Prime Minister Dr Keith Rowley seemed unbothered by the budding conflict between US Ambassador to Trinidad and Tobago Joseph Mondello and National Security Minister Stuart Young yesterday.
Even as debate on whether Young should either be fired or resign over the furore caused by Mondello’s claim that he discussed T&T breaking the Rio Treaty over Venezuela Vice-President Delcy Rodriguez’s visit to T&T in March, Rowley remained silent on the matter.
The Prime Minister yesterday did not respond to numerous calls and texts about the tense media releases between Mondello and Young on Wednesday.
However, he instead posted casual pictures to his Facebook page from his kitchen garden, posing with heads of lettuce and other greenery.
The seven pictures, posted just after 3.30 pm yesterday, showed a smiling Prime Minister, casually dressed in a flowered shirt and khaki pants, harvesting heads of lettuce and tending to other small plants.
The caption on the pictures simple stated, “Tending to this garden provides a great sense of satisfaction.”
Rowley appeared to pose for the pictures, one staring off into the distance, another smiling over a basket of the harvested foodstuff.
“I come here when I have a little time, sometimes late in the evening or very early in the morning. I do a lot of focused thinking when I am tilling the soil and while I am planting,” Rowley wrote in a caption accompanying the pictures.
“Since coming into office, I’ve created and kept a kitchen garden at the Prime Minister’s official residence in St Ann’s.”
The brewing trouble between Mondello and Young seemed far from Rowley’s mind in the pictures. Within the hour, the pictures also garnered thousands of reactions and hundreds of comments.
On Tuesday, Mondello broke protocol and issued a media statement confirming he did raise the issue of T&T breaking the Rio Treaty when Rodriguez was allowed into the country on March 27.
At a Senate sitting last Wednesday (May 13), however, Young said he spoke with Mondello and the issue of the Rio Treaty did not come up.
But after Mondello’s statement, Young responded via media release saying that his Senate statements were misconstrued and he actually said that a breach of the treaty was not raised.
Guardian Media attempted to reach Rowley yesterday for his response to the Mondello/Young situation but there was no response.
There was also no response to questions which we put to the PM about calls from the Opposition for both him and Young to step down.
On May 11, Young said he had sight of the contract of sale between Paria Fuel Trading and Aruba and that there was a clause preventing the sale of fuel to a sanctioned country.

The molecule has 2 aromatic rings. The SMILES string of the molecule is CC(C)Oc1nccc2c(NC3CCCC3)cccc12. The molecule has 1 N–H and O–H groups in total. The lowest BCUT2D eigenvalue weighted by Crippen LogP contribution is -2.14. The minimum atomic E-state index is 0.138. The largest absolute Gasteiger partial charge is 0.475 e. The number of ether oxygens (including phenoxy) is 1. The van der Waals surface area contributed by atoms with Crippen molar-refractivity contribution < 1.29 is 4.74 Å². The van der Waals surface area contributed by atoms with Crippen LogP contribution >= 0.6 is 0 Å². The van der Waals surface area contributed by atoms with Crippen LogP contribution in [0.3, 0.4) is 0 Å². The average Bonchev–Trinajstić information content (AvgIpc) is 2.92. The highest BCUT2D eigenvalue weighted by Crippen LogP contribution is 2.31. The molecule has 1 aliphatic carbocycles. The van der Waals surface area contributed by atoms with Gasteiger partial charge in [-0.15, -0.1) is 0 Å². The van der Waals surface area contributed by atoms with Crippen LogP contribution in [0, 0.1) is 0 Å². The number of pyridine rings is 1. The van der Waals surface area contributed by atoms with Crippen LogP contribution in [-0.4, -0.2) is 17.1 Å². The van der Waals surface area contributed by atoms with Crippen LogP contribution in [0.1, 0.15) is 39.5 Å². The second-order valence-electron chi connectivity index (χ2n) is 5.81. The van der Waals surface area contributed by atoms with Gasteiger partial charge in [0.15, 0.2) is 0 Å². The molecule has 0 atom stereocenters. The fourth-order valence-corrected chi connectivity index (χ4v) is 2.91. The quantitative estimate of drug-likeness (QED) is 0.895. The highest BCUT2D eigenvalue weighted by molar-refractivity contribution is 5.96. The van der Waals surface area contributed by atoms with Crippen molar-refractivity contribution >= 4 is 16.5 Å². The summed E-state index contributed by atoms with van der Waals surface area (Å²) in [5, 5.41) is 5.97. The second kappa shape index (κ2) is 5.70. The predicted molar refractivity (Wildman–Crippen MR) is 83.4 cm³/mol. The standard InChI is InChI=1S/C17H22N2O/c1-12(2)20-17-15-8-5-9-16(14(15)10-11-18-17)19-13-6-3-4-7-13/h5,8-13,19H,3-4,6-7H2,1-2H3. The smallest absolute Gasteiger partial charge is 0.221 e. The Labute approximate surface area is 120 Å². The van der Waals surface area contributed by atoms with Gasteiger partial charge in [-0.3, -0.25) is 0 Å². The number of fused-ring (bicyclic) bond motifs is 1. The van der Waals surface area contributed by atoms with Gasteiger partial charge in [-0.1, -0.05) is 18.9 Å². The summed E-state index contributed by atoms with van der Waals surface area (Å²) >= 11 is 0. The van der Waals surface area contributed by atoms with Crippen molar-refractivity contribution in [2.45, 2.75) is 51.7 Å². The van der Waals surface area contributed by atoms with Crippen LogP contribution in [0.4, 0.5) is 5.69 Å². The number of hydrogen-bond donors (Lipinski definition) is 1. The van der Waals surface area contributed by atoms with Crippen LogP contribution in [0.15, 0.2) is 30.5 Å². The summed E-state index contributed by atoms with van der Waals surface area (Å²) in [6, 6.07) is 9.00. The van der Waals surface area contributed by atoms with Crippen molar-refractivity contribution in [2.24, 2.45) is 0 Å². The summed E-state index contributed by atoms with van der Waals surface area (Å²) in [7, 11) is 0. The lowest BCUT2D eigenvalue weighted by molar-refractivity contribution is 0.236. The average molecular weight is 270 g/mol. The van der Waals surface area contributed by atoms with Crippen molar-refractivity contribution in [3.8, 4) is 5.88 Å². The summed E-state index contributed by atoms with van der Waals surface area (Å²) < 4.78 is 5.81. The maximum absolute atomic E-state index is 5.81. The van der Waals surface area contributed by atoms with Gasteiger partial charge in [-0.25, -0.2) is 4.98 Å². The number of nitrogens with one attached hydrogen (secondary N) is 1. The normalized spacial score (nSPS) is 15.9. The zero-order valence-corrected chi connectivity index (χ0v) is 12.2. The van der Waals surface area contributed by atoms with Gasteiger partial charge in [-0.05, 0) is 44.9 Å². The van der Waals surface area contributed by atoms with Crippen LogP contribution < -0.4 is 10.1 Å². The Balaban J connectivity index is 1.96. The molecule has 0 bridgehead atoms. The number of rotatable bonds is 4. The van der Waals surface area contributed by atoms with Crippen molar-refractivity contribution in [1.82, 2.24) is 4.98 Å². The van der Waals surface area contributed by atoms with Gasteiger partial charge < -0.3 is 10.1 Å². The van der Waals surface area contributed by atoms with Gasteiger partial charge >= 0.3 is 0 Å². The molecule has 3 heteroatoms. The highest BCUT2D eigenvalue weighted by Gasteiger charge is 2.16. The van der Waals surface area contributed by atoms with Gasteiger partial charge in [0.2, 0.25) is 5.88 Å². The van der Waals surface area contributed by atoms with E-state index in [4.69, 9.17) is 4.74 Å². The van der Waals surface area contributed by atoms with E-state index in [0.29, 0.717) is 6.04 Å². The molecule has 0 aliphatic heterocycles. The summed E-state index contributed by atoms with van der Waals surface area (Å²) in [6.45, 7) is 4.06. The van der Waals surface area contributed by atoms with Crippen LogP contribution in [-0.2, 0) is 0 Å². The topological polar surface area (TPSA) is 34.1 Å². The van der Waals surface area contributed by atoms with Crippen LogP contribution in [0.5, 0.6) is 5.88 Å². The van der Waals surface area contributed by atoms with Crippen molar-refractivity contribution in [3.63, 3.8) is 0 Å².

But Paria, in a full page advertisement on Monday, said it produced that contract with the clause forbidding the sale of fuel to sanctioned countries, only after the fuel was purchased and the ship, the Aldan, had already left T&T and was reportedly in Aruba.
Paria also stated that the buyer, ES Euro Shipping SA, was provided with a redacted sales contract with the local buyer in Aruba with the sanctions clause.
However, the Aruban government, through its T&T Embassy, has made it clear that only the government is allowed to purchase fuel for that country and it had not done any business with Paria this year.
It also added that the Refinery of Aruba has been inactive since 2011 and the Aruba government now purchases its fuel from the US Gulf Coast.
Guardian Media also asked Young about the contract that he claimed to have seen between Paria and Aruba for the sale of fuel, in light of the fact that the Aruban government said they did not purchase any fuel from Paria. He did not respond.
That silence by the Government was emulated by State-owned Paria Fuel Trading.
Paria chairman Newman George did not respond to calls or questions from Guardian Media.
Guardian Media attempted to contact George, Paria general manager Mushtaq Mohammed and the company’s communication specialist Nerissa Feverck. No one responded to calls or texts yesterday.
Questions to Paria came after the Kingdom of the Netherlands confirmed on Tuesday that only the Aruban government has the autonomy to purchase fuel for the country. That means ES Euro Shipping SA could not have purchased the Paria fuel for use by the Aruban government.
Coming out of the statement from the Netherlands Embassy, Paria Fuel was asked about who was the local buyer in Aruba if the 150,000 barrels of fuel which ES Euro Shipping SA bought was not for the Aruba government.